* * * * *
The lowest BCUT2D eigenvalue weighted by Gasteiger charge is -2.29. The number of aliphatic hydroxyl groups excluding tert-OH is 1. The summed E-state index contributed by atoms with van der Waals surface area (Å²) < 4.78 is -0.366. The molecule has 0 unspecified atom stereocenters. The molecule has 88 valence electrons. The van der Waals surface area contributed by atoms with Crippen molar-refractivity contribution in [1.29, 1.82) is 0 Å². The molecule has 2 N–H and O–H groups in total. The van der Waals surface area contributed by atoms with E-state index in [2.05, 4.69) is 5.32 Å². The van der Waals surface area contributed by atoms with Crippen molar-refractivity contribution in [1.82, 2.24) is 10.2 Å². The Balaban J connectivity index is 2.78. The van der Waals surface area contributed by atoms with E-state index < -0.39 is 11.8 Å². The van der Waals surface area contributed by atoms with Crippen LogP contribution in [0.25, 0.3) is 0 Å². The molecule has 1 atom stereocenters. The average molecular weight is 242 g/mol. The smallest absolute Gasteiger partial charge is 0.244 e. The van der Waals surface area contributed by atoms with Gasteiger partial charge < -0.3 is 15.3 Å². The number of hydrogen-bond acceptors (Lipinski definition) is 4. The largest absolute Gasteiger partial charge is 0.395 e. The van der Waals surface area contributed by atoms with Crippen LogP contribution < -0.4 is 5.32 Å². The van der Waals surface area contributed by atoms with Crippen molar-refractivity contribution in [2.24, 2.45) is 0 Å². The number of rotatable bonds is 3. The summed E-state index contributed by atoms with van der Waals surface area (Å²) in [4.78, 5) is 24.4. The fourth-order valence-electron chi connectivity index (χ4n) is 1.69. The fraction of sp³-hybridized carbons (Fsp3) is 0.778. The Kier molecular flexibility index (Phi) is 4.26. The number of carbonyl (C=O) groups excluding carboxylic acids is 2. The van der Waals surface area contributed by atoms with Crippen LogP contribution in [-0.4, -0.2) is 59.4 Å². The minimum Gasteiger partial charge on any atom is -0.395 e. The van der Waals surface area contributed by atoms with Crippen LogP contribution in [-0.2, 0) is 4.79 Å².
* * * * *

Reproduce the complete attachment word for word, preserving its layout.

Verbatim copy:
The lowest BCUT2D eigenvalue weighted by Gasteiger charge is -2.29. The number of aliphatic hydroxyl groups excluding tert-OH is 1. The summed E-state index contributed by atoms with van der Waals surface area (Å²) < 4.78 is -0.366. The molecule has 0 unspecified atom stereocenters. The molecule has 88 valence electrons. The van der Waals surface area contributed by atoms with Crippen molar-refractivity contribution in [1.29, 1.82) is 0 Å². The molecule has 2 N–H and O–H groups in total. The van der Waals surface area contributed by atoms with E-state index in [2.05, 4.69) is 5.32 Å². The van der Waals surface area contributed by atoms with Crippen molar-refractivity contribution in [1.82, 2.24) is 10.2 Å². The Balaban J connectivity index is 2.78. The van der Waals surface area contributed by atoms with E-state index < -0.39 is 11.8 Å². The van der Waals surface area contributed by atoms with Crippen LogP contribution in [0.25, 0.3) is 0 Å². The molecule has 1 atom stereocenters. The average molecular weight is 242 g/mol. The smallest absolute Gasteiger partial charge is 0.244 e. The van der Waals surface area contributed by atoms with Gasteiger partial charge < -0.3 is 15.3 Å². The number of hydrogen-bond acceptors (Lipinski definition) is 4. The largest absolute Gasteiger partial charge is 0.395 e. The van der Waals surface area contributed by atoms with Crippen LogP contribution < -0.4 is 5.32 Å². The van der Waals surface area contributed by atoms with Crippen molar-refractivity contribution in [2.24, 2.45) is 0 Å². The number of rotatable bonds is 3. The summed E-state index contributed by atoms with van der Waals surface area (Å²) in [4.78, 5) is 24.4. The fourth-order valence-electron chi connectivity index (χ4n) is 1.69. The fraction of sp³-hybridized carbons (Fsp3) is 0.778. The Kier molecular flexibility index (Phi) is 4.26. The number of carbonyl (C=O) groups excluding carboxylic acids is 2. The van der Waals surface area contributed by atoms with Crippen LogP contribution in [-0.4, -0.2) is 59.4 Å². The minimum Gasteiger partial charge on any atom is -0.395 e. The van der Waals surface area contributed by atoms with Crippen LogP contribution in [-0.2, 0) is 4.79 Å².